Episcopal priest Ian Cron proves an important point about people who preach:
Unlike speakers who give one speech, over and over, at locations all over the country, ministers of the gospel have to come up with something new each week.
The ones who do it well remember an important truth: greatness as a speaker doesn’t depend solely on the content you present. It depends, too, on whether we assess, diffuse, involve, and love each audience.
If we’re going to be great speakers, we’ve got to do what Ian does.
First, we must assess the audience.
Communication happens when what you present intersects with what the audience needs – which implies that we’ve got to determine what each audience needs. How? By assessing it.
To assess an audience, Ian consults with the event’s host, and with the Holy Spirit. Both know the audience better than he does, and both can show him what the audience needs. Once he knows this he can use his wisdom and passion to address those needs.
But if we’re going to be great speakers, we’ve also got to diffuse the audience’s anxiety.
Sometimes, in assessing an audience, you’ll discover what at first might alarm you: that you are about to make a thousand people uncomfortable. It happens when a conservative organization books a progressive speaker, or a Protestant church books a Catholic, or a speaker’s talk touches on sensitive subjects.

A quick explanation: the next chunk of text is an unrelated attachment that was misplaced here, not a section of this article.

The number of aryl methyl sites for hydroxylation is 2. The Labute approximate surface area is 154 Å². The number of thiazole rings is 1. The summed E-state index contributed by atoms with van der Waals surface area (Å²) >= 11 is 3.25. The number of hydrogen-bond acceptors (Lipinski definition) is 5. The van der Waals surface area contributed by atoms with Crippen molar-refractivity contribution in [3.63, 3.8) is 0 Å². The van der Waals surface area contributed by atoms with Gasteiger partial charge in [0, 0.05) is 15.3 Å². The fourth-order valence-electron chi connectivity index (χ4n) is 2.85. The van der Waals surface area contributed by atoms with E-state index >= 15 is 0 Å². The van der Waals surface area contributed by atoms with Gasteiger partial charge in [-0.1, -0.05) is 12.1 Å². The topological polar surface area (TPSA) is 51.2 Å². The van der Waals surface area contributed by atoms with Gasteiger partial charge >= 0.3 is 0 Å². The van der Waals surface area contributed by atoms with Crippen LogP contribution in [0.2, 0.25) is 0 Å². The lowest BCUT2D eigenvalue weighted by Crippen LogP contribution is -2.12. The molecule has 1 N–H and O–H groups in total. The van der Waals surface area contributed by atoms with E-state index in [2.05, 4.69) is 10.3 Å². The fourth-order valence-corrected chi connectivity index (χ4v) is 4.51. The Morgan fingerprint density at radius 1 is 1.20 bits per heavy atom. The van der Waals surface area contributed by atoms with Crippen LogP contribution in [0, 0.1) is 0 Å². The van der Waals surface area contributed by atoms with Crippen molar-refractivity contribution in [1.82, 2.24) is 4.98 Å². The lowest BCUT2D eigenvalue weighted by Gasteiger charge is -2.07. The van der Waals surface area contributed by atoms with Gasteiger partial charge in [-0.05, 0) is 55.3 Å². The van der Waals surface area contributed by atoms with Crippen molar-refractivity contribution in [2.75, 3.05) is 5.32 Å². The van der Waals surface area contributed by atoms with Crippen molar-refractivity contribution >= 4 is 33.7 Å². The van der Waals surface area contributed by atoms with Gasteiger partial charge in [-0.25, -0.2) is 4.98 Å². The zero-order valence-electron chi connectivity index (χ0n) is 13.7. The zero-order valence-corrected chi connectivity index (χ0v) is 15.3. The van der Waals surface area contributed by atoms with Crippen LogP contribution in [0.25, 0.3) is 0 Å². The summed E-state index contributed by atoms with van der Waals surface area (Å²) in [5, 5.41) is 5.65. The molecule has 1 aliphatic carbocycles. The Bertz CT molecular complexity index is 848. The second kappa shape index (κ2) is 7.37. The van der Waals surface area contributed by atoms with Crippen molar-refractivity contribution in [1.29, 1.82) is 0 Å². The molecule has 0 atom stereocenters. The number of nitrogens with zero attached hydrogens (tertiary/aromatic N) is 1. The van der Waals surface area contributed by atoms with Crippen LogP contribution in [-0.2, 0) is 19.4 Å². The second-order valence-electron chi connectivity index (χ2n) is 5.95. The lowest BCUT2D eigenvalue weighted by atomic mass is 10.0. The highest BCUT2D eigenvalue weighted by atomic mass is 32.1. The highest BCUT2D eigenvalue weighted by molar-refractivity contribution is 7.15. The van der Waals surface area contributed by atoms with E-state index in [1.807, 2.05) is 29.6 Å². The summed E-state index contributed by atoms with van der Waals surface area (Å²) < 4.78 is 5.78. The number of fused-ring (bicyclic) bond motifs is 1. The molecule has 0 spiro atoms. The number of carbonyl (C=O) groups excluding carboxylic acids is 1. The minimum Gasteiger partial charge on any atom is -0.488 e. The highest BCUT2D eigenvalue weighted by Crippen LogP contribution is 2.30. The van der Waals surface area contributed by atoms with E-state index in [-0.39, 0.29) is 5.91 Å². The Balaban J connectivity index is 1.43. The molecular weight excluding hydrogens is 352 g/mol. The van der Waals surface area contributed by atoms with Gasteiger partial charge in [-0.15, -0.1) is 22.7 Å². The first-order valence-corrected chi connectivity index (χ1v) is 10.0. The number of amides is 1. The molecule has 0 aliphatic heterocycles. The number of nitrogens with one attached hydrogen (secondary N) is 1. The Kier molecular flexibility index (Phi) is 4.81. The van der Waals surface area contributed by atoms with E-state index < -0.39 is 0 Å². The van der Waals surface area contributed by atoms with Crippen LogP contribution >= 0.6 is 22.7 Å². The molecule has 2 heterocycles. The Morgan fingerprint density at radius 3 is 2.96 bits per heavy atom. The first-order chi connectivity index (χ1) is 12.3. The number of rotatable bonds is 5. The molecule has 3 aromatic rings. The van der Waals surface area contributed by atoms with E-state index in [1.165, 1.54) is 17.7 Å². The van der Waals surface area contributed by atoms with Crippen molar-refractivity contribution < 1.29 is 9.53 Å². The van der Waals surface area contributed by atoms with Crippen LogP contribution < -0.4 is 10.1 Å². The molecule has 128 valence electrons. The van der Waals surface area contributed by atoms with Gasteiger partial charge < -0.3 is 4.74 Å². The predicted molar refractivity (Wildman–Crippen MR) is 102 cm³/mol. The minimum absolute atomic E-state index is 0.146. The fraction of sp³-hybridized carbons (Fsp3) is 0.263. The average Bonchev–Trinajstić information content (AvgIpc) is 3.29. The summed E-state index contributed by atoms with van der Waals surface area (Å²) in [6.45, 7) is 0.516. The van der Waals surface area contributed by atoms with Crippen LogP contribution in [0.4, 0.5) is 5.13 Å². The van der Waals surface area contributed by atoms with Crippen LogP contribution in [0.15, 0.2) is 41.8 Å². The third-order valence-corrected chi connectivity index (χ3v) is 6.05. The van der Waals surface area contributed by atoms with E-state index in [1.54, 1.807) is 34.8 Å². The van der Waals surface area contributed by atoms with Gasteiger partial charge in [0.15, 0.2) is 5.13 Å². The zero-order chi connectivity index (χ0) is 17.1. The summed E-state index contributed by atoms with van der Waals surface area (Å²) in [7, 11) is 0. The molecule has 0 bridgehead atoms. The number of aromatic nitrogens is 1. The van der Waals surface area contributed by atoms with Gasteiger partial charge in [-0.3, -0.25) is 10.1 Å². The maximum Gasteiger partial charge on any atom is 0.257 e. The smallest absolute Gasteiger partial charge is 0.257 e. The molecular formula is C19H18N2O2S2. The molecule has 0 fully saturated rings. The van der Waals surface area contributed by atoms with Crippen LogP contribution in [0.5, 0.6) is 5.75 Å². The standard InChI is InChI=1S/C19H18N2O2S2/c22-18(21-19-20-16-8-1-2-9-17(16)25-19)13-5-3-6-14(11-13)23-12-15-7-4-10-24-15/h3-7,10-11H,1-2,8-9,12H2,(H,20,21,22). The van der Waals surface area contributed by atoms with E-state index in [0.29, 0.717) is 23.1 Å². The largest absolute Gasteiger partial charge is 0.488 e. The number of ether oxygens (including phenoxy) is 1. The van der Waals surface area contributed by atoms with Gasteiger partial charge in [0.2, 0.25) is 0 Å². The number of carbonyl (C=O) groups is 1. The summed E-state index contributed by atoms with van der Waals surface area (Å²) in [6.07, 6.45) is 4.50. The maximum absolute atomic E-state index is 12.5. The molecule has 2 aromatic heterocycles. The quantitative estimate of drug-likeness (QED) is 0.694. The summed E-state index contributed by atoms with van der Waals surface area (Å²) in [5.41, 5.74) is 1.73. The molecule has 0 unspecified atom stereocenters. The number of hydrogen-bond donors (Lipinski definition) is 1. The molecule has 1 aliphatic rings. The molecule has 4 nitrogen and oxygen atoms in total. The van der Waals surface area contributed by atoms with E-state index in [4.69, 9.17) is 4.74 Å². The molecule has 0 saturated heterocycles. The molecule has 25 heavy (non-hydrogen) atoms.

The people to whom you’ll speak have read your bio. And your bio made lots of them nervous. Diffuse what makes them anxious by naming it: “I’m probably about to disturb you.” Your decision to acknowledge it in advance expresses your empathy to the audience – and empathy deepens your connection.
Next, we must involve the audience.
The people who show up to see you speak need more than a monologue. They need to be involved. Their involvement can build a bond. A shared experience – like singing a song everybody knows, or reciting a verse, or asking a question – connects you to them further. Our own honesty and vulnerability goes a long way in making this connection.
And when we’ve connected, we’ll have exemplified what else we’ve got to do…
Finally, we must love the audience
Not impress the audience, not use the audience for our gain, but love the people who are sitting there. Our moment with them has to be seen as an opportunity to serve them.
We must be fueled not by what we get out of speaking, but by what we can give to the people who see us do it – by desiring and delivering what’s best for them.
Success on the business end of public speaking only follows those who approach an audience as Ian Cron does. I am so grateful for the influence he has had on my life and my career.
Have you had an occasion to really SEE your audience?
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